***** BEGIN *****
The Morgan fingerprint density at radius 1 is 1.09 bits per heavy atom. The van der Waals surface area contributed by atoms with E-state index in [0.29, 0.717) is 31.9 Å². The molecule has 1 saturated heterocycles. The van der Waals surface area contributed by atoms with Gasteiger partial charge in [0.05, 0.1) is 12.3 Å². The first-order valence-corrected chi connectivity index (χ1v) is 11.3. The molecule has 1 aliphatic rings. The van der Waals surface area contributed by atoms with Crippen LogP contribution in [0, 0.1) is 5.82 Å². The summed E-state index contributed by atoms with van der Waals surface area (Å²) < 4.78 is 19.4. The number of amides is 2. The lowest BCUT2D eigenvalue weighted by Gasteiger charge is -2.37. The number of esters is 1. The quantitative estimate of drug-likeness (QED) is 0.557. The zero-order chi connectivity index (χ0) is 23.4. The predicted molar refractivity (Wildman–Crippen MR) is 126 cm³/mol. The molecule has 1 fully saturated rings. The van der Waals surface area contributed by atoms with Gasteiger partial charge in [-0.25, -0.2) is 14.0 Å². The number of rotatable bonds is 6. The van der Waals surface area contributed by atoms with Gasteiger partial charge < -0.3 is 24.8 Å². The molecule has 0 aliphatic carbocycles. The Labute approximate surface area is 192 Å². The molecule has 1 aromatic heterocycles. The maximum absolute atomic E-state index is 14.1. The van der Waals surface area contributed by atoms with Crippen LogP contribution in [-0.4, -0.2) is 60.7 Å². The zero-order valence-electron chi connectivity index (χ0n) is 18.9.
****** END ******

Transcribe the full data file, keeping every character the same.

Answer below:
The Morgan fingerprint density at radius 1 is 1.09 bits per heavy atom. The van der Waals surface area contributed by atoms with E-state index in [0.29, 0.717) is 31.9 Å². The molecule has 1 saturated heterocycles. The van der Waals surface area contributed by atoms with Gasteiger partial charge in [0.05, 0.1) is 12.3 Å². The first-order valence-corrected chi connectivity index (χ1v) is 11.3. The molecule has 1 aliphatic rings. The van der Waals surface area contributed by atoms with Crippen LogP contribution in [0, 0.1) is 5.82 Å². The summed E-state index contributed by atoms with van der Waals surface area (Å²) < 4.78 is 19.4. The number of amides is 2. The lowest BCUT2D eigenvalue weighted by Gasteiger charge is -2.37. The number of esters is 1. The quantitative estimate of drug-likeness (QED) is 0.557. The zero-order chi connectivity index (χ0) is 23.4. The predicted molar refractivity (Wildman–Crippen MR) is 126 cm³/mol. The molecule has 1 fully saturated rings. The van der Waals surface area contributed by atoms with Gasteiger partial charge in [-0.25, -0.2) is 14.0 Å². The number of rotatable bonds is 6. The van der Waals surface area contributed by atoms with Gasteiger partial charge < -0.3 is 24.8 Å². The molecule has 0 aliphatic carbocycles. The Labute approximate surface area is 192 Å². The molecule has 1 aromatic heterocycles. The maximum absolute atomic E-state index is 14.1. The van der Waals surface area contributed by atoms with Crippen LogP contribution in [-0.4, -0.2) is 60.7 Å². The zero-order valence-electron chi connectivity index (χ0n) is 18.9.